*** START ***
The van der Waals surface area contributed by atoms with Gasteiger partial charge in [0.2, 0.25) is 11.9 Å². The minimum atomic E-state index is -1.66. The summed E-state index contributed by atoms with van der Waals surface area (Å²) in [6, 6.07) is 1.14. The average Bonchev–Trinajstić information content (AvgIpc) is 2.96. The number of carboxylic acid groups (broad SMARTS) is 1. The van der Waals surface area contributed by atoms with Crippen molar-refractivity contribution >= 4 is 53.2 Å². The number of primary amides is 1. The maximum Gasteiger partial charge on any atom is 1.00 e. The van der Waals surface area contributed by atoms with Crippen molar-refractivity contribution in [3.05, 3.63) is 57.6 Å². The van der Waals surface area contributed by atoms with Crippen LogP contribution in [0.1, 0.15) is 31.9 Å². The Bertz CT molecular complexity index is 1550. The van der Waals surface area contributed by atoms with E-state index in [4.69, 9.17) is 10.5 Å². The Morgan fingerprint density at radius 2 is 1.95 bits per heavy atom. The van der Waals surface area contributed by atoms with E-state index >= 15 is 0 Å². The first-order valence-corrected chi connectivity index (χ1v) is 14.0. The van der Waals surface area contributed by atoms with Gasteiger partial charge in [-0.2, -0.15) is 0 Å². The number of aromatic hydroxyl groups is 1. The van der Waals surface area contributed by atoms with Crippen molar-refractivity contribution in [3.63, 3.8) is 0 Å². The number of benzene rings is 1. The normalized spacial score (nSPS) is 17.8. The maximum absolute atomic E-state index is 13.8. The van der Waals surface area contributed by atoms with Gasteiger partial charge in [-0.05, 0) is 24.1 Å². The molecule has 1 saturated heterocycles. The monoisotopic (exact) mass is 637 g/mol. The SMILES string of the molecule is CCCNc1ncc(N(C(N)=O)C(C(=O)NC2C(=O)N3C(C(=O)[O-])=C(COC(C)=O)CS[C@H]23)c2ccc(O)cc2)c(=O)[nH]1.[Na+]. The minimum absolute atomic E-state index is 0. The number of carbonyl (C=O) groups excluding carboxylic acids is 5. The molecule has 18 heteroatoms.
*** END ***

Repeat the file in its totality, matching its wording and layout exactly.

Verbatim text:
The van der Waals surface area contributed by atoms with Gasteiger partial charge in [0.2, 0.25) is 11.9 Å². The minimum atomic E-state index is -1.66. The summed E-state index contributed by atoms with van der Waals surface area (Å²) in [6, 6.07) is 1.14. The average Bonchev–Trinajstić information content (AvgIpc) is 2.96. The number of carboxylic acid groups (broad SMARTS) is 1. The van der Waals surface area contributed by atoms with Crippen molar-refractivity contribution >= 4 is 53.2 Å². The number of primary amides is 1. The maximum Gasteiger partial charge on any atom is 1.00 e. The van der Waals surface area contributed by atoms with Crippen molar-refractivity contribution in [3.05, 3.63) is 57.6 Å². The van der Waals surface area contributed by atoms with Crippen LogP contribution in [0.1, 0.15) is 31.9 Å². The Bertz CT molecular complexity index is 1550. The van der Waals surface area contributed by atoms with E-state index in [4.69, 9.17) is 10.5 Å². The Morgan fingerprint density at radius 2 is 1.95 bits per heavy atom. The van der Waals surface area contributed by atoms with E-state index >= 15 is 0 Å². The first-order valence-corrected chi connectivity index (χ1v) is 14.0. The van der Waals surface area contributed by atoms with Gasteiger partial charge in [-0.2, -0.15) is 0 Å². The number of aromatic hydroxyl groups is 1. The van der Waals surface area contributed by atoms with Crippen molar-refractivity contribution in [3.63, 3.8) is 0 Å². The number of benzene rings is 1. The normalized spacial score (nSPS) is 17.8. The maximum absolute atomic E-state index is 13.8. The van der Waals surface area contributed by atoms with Gasteiger partial charge in [-0.05, 0) is 24.1 Å². The molecule has 1 saturated heterocycles. The monoisotopic (exact) mass is 637 g/mol. The SMILES string of the molecule is CCCNc1ncc(N(C(N)=O)C(C(=O)NC2C(=O)N3C(C(=O)[O-])=C(COC(C)=O)CS[C@H]23)c2ccc(O)cc2)c(=O)[nH]1.[Na+]. The minimum absolute atomic E-state index is 0. The number of carbonyl (C=O) groups excluding carboxylic acids is 5. The molecule has 18 heteroatoms.